Spring is the time of year when homes often get a thorough cleaning.
Using the right tools, techniques and products for different surfaces and types of dirt, from windows to counters to floors, is key to doing the job easily and effectively, said Debra Johnson, training manager for the Merry Maids housecleaning company in Memphis, Tenn.
"It makes the job easier if you have the right products," she said.
Begin with the rooms or areas that seem the dirtiest, suggested Carolyn Forte, director of the Home Appliances and Cleaning Lab at the Good Housekeeping Research Institute.
"Start with the thing that bothers you most," she said. "Do the bigger jobs first."
Johnson and Forte offered the following advice for effective spring cleaning.
Use an ammonia-based cleaner and microfiber cloth, Forte said. Make sure to use plenty of cleaner to remove the dirt. Change the water and cloth as necessary. Avoid washing windows on sunny days because the cleaner will dry too quickly and leave streaks.
Close plastic blinds and wipe with a damp cloth, Johnson said. Reverse the slats and clean the other side of the blinds with a clean, damp cloth. Use a tool designed for blind cleaning to clean between the slats. For cloth blinds, use a vacuum attachment to remove dust and dirt.
Wash floors with a cleaner designed for wood surfaces, Forte said. Choose the cleaner that's appropriate for the finish on the floor, either wax or polyurethane. She favors using a microfiber cloth on a mop with a swivel head.
Since laminate is a very durable surface, it can be cleaned with a variety of cleaning products, hot water and a mop or microfiber cloth, Johnson said.
Send area rugs that cannot go in a washing machine to a professional cleaner to avoid discoloring or damaging them, recommended Johnson. Set smaller rugs outside for a good airing, she added. When vacuuming a rug in a doorway or other high-traffic area, turn the rug over and run the sweeper on the underside of the rug, Forte said.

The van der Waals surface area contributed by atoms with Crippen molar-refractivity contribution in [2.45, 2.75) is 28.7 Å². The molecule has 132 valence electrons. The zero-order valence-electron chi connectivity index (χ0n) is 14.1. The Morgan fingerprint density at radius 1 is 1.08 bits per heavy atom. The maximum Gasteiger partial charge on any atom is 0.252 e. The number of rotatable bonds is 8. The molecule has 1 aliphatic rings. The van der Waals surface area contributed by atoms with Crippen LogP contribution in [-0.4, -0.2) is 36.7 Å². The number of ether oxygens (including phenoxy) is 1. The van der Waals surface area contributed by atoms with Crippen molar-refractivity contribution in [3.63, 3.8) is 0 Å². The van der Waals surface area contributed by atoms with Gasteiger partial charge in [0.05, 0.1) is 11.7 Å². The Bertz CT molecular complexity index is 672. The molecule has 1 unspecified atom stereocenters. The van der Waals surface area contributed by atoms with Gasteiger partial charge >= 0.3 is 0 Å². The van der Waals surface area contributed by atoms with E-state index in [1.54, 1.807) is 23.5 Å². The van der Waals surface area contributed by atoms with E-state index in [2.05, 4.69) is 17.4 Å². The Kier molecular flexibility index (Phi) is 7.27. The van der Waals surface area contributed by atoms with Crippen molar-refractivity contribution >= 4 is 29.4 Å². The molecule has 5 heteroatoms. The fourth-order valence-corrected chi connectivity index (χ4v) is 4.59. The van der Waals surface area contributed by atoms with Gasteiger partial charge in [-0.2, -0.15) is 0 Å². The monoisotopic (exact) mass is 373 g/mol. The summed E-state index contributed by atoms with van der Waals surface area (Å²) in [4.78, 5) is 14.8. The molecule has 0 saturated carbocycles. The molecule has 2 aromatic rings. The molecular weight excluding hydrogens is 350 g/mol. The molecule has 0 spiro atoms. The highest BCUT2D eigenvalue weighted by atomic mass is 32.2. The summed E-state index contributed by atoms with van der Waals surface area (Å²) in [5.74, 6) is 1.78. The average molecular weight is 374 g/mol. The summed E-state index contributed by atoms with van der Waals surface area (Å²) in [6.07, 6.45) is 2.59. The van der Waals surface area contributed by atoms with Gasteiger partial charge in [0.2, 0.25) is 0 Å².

Work from the top down to avoid dirtying areas that were just cleaned, Johnson said. Use a vacuum attachment to remove cobwebs and dust in corners. The vacuum also is a good way to remove dust from lampshades and upholstered surfaces. Avoid feather dusters, Johnson added, as they just move the dust around.
Wipe furniture with a damp cloth because dust can scratch wood surfaces, Forte said. She suggests spraying a microfiber cloth with a small amount of furniture polish.
Spray a foaming bathroom cleaner on tiled surfaces and leave it on for a few minutes. Remove the cleaner with a clean rag or sponge. If the grout has mildew, use a product designed to remove it. It may take several applications and a lot of scrubbing with a grout brush to thoroughly clean the grout, Johnson said.
Bathroom sinks, counters
Foaming cleaners or those designed to remove soap scum will work best. Make sure the cleaner you choose is safe for any special stone or countertop in the bathroom.
Kitchen sinks, counters
Use cleaners that are more acidic or anti-bacterial in the kitchen, Johnson said. Read the labels on cleaners as some may need to be left on the surface for a few minutes before being wiped off, Forte added. Make sure the cleaner is appropriate for the counter material.
Here are a few additional tips for successful housecleaning from Allen Rathey, president of the Housekeeping Channel, a website dedicated to efficient cleaning:
* Clean dry to wet. Always sweep a floor before mopping. Wetting dirt will make it harder to remove.
* More is not always better. Follow the labels on cleaning products to avoid using too much. Residue from cleaning products can attract more dirt.
* When trying to remove a spot or clean a dirty area, start wiping or scrubbing gently. Too much pressure can damage the surface under the dirt.
* Get extra life out of a clean cloth by folding it in quarters. When one side becomes dirty, refold the cloth to reveal a clean side.
* Purchase doormats for the interior and exterior of your home. The mats will collect and absorb dirt and prevent it from being spread indoors.
* Cleaning equipment should be washed regularly. Put sponges in the dishwater or microwave to sterilize. Wash microfiber rags in hot water without fabric softener. Clean brooms and scrub brushes in soapy water or hydrogen peroxide.